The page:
“Come on, an’ let’s have supper,” he ordered. “I’m ’most starved. One would think from the way you two talk that thar is a menagerie over the way. I don’t care how many girls John has.”
“But I care,” his wife retorted. “And what’s more, I’m going over this very night to see her myself. You are away from home so much, Sam’l, that you see people and have a good time. But with me it’s different. I have to stay right here week in and week out, and see nothing but the same things and the same people. It isn’t very often we have a visitor here, especially at the Hamptons. Yes, I’m going over to see and hear what I can.”
“Yer right, Martha,” the captain agreed. “Ye sartinly do need a change, an’ as I told ye comin’ from the shore ye must take that trip to Fredericton. It’ll do ye a world of good. Flo kin come with me fer a trip, an’ it’ll be nice to have her to look after things an’ cook fer us.”
“And leave another comb to give you trouble, daddy,” the girl replied, while her eyes twinkled with merriment.
“Sure, sure, I don’t mind how many combs ye leave, so long as yer mother lets me alone afterwards.”
When supper was ended, Mrs. Tobin rose from the table.
“Come, Sam’l, fix yourself up,” she ordered, “and let us go over to see that girl.”
“But I’m not goin’,” the captain protested. “I’m not anxious to see her an’ John spoonin’. I want to stay right here at home, an’ have a quiet smoke all to meself. You an’ Flo go along. I’ll look after the dishes.”
“Indeed you won’t stay, Sam’l. You’re going, too. You haven’t seen Mrs. Hampton for some time, and it’s good for you to be neighbourly. She won’t like it one bit if you don’t come. So hurry up with your smoke, and then get ready.”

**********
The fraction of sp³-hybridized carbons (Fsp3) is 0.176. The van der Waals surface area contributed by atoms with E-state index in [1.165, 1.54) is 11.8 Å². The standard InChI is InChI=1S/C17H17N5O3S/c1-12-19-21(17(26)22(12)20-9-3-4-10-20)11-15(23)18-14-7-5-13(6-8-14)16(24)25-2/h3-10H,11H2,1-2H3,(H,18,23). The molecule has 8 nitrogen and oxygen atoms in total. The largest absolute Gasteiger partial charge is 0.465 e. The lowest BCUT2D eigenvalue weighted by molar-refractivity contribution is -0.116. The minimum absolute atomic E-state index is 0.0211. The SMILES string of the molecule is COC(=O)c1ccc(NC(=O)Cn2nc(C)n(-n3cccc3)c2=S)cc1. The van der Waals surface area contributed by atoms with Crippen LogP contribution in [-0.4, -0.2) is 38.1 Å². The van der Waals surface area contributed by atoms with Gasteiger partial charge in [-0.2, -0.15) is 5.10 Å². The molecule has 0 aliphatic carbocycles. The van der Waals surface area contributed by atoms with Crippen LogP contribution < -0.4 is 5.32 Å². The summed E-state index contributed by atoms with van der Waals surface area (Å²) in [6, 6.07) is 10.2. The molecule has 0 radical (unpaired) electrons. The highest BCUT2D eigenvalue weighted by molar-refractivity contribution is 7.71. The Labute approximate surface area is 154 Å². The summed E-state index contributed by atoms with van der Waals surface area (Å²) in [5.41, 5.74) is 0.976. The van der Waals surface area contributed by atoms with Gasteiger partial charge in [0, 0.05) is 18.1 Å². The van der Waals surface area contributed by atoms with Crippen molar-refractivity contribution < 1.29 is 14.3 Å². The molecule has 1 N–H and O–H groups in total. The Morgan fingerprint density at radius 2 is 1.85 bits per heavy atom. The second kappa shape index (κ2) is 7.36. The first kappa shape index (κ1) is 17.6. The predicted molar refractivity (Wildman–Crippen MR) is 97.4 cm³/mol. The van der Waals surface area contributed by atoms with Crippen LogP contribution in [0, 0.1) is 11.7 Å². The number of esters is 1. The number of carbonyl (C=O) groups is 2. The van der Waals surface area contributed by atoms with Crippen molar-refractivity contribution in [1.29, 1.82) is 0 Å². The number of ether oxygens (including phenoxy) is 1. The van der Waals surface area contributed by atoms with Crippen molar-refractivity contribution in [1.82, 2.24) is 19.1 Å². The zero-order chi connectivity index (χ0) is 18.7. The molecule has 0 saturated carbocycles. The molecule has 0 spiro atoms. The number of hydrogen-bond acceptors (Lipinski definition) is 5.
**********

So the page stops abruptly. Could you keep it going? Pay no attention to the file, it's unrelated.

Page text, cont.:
“Fiddlesticks!” the captain growled as he hunted for his pipe. “I haven’t been home fer days, and then when I do git here ye hustle me right away agin.”
“And you wouldn’t be here now if I hadn’t brought you,” was the retort. “You’re getting more obstinate every day, Sam’l Tobin. I don’t know what’s coming over you.”
“Sense, Martha, jist common sense. I’m seein’ things in a new light. Every time I come home ye keep naggin’ so much at me that I’m always glad when I git on board the boat agin. I wish to goodness I was thar now. Wonder how Eben’s makin’ out.”
“Most likely he’s asleep,” Flo laughingly replied. “I’d like to go on board and surprise him. Wouldn’t it be fun? May I, mother? You and daddy go to Mrs. Hampton’s without me.”
“Indeed you’ll do no such a thing,” her mother sharply replied. “We don’t want another drowning accident here like that one at Benton’s wharf.”
“But I don’t want to drown myself, mother. I’m not like that poor unfortunate girl. She was running away from a man who wanted to marry her. Do you think I’d do such a foolish thing as that? Indeed I wouldn’t. I wish that Lord Somebody-or-other would come my way. I’m sure I wouldn’t drown myself to get clear of him. He wouldn’t get rid of me so easily. I wonder what it feels like to have a Lord’s son in love with you. I think it would be great.”